Greg Stohr
Bloomberg News

The U.S. Supreme Court will take up a challenge to part of President Barack Obama’s health-care law by companies claiming a religious exemption to the requirement that they provide birth-control coverage for employees.

The justices Tuesday agreed to hear two cases involving family-run businesses that say they regard some forms of contraception as immoral. The companies include the craft-store chain Hobby Lobby Stores Inc., whose owners, led by David Green, say they run the business in accordance with the Bible.

The clash will be the court’s first look at the Patient Protection and Affordable Care Act since a majority upheld the core of the law in 2012. The court will rule by July.

“Few issues are more important than the extent to which the government must recognize and accommodate the religious exercise of those it regulates,” Hobby Lobby argued. The second case involves Conestoga Wood Specialties Corp., a woodworking business owned by a Mennonite family.

Both sides urged the justices to resolve the religious-rights question. The issue has divided lower courts and sparked dozens of lawsuits by for-profit companies.

“We believe this requirement is lawful and essential to women’s health, and we are confident the Supreme Court will agree,” Jay Carney, a White House spokesman, said in a statement.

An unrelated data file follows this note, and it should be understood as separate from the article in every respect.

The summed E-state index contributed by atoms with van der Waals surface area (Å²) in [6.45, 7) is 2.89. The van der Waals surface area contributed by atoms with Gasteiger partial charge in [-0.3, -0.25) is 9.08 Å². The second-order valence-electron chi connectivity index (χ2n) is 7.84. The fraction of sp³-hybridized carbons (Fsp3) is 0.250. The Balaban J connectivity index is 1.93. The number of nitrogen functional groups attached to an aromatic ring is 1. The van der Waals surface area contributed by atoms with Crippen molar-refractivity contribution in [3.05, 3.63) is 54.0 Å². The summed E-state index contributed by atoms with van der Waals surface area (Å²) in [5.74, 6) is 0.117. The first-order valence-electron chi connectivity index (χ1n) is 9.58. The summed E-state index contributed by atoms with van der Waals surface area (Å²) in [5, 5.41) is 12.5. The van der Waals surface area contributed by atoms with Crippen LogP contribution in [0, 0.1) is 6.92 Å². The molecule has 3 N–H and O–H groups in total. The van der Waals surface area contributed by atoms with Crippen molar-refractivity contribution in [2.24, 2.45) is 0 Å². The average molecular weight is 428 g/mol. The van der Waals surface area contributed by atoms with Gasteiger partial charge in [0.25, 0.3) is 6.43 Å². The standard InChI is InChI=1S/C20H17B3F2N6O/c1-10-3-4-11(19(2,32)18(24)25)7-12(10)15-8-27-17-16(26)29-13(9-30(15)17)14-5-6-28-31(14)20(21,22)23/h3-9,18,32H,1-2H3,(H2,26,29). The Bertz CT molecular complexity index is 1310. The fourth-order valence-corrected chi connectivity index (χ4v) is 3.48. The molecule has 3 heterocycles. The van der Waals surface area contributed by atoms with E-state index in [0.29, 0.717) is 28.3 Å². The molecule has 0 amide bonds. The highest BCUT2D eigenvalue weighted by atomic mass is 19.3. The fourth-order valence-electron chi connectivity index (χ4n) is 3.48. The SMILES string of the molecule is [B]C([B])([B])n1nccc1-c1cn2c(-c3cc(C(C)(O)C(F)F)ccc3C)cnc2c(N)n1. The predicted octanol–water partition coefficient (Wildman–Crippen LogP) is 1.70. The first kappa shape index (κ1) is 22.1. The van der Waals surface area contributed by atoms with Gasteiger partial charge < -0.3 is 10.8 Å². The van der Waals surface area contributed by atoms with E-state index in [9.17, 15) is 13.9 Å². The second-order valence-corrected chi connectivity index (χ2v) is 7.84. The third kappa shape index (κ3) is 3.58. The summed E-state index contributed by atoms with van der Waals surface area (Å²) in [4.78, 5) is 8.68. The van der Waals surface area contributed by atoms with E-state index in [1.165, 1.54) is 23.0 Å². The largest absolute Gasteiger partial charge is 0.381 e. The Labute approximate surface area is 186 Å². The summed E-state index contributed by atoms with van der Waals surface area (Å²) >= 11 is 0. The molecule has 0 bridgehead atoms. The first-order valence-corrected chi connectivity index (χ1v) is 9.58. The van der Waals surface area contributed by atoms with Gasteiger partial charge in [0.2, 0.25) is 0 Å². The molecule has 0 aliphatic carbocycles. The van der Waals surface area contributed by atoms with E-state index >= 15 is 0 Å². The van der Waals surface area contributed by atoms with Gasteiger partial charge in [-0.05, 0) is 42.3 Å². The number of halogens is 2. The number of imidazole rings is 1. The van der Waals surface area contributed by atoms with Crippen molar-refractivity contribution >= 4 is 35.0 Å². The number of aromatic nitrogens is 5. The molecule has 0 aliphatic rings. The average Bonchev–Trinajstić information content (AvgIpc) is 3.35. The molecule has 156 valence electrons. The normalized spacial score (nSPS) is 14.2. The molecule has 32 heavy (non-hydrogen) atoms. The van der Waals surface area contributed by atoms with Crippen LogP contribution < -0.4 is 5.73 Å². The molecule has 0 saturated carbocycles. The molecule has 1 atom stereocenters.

The court will consider whether the Constitution and a 1993 federal law give companies the same religious-freedom rights as people.

The birth-control rule stems from the health-care law’s requirement that employers provide insurance coverage meeting minimum standards. Hobby Lobby says it could be fined as much as $475 million a year for noncompliance. Conestoga, which has fewer employees, says it faces annual fines of $35 million.

“The administration’s mandate is an attack on religious freedom,” said U.S. House Speaker John Boehner, a Republican from West Chester.

The 1993 Religious Freedom Restoration Act says the U.S. government may “substantially burden a person’s exercise of religion” only in rare cases. Congress enacted the law to nullify a 1990 high court decision which cut back protection for religious practices.

The Obama administration says that before 1990, the high court treated the Constitution’s free-exercise clause as covering only individuals and nonprofit religious groups.

And Ilyse Hogue, president of Naral Pro-Choice America, which advocates for abortion rights, said, “Bosses have no business imposing their own politics on their employee’s health and decisions.”

Anti-abortion groups are backing the companies. “Punishing Americans for their moral objection to life-ending drugs and devices is abhorrently un-American,” said Charmaine Yoest, president of Americans United for Life.